German engineer Siemens has signed a memorandum of understanding with the government of Iraq to renew the country’s electricity generation and distribution systems.
We will assist and support the Iraqi government to develop a sustainable and modern electricity system to ensure the country’s economic and social development– Siegfried Russwurm, Siemens
The deal was signed at the end of March in Baghdad by Qassim al-Fahdawi, the minister of electricity, and Siegfried Russwurm, a member of Siemens’ board.
Under the terms of the agreement, Siemens will develop an "enhanced energy concept" for the "development and optimisation" of the country’ electricity infrastructure.
"With this important agreement we intensify the long-lasting partnership between Siemens and Iraq," said Russwurm. "We will assist and support the Iraqi government to develop a sustainable and modern electricity system to ensure the country’s economic and social development."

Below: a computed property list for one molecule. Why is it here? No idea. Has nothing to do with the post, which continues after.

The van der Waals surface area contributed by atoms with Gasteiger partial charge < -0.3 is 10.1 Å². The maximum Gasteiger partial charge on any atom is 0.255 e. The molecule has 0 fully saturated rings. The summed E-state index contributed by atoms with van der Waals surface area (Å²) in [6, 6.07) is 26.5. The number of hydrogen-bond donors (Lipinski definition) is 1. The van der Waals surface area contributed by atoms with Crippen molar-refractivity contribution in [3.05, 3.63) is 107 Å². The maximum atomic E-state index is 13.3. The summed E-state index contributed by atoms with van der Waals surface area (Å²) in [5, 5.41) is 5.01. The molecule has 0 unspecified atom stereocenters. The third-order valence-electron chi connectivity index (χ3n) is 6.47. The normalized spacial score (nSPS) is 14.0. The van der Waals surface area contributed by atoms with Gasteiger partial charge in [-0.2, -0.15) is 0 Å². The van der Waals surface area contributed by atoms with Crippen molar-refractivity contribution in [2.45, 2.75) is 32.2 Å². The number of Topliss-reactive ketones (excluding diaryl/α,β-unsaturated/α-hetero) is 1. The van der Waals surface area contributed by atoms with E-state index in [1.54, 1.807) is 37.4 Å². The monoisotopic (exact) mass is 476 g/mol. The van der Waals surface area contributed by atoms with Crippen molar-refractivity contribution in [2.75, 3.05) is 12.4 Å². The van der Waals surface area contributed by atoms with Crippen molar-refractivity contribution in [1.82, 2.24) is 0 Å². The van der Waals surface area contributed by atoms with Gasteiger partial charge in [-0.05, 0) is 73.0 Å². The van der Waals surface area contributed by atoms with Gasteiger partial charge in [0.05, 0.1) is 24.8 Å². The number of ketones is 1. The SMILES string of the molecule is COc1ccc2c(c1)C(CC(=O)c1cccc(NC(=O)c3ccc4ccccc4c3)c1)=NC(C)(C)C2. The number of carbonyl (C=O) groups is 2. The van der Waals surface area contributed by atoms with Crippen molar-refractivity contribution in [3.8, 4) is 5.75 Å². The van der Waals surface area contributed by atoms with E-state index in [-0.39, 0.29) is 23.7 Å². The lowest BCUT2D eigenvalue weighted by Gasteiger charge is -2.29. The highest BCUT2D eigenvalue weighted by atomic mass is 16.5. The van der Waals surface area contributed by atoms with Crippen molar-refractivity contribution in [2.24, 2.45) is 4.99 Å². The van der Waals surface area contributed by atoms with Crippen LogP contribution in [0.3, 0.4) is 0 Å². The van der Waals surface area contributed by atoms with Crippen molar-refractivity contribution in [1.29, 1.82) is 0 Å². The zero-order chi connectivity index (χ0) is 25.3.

The collapse of Iraq’s electricity system followed the 2003 Gulf War and subsequent Coalition attempts to restore generating capacity became one of the key measures of Iraq’s recovery. At that time the country’s capacity fell to about 4GW.
Since then, it is estimated that more than $40bn has been invested in the system, however a recent report in the Guardian newspaper found that many areas still have no more than a few hours of power a day.
Iraq energy ministry statistics show that maximum capacity in 2013 was 12GW, but that maximum demand was 17GW.
The ministry also signed a $1bn "power up" plan with US engineer GE in January this year. This was described as "a set of technological solutions and upgrade projects to ensure essential incremental power, adding 700MW to the national grid in time for the summer period".
Siemens’ press release said the parties also intended to explore further cooperation in the power generation sector as well as in the field of oil and gas.
Photograph: With its power distribution system in shambles, Iraq has relied on diesel generators (Iraq Energy Institute)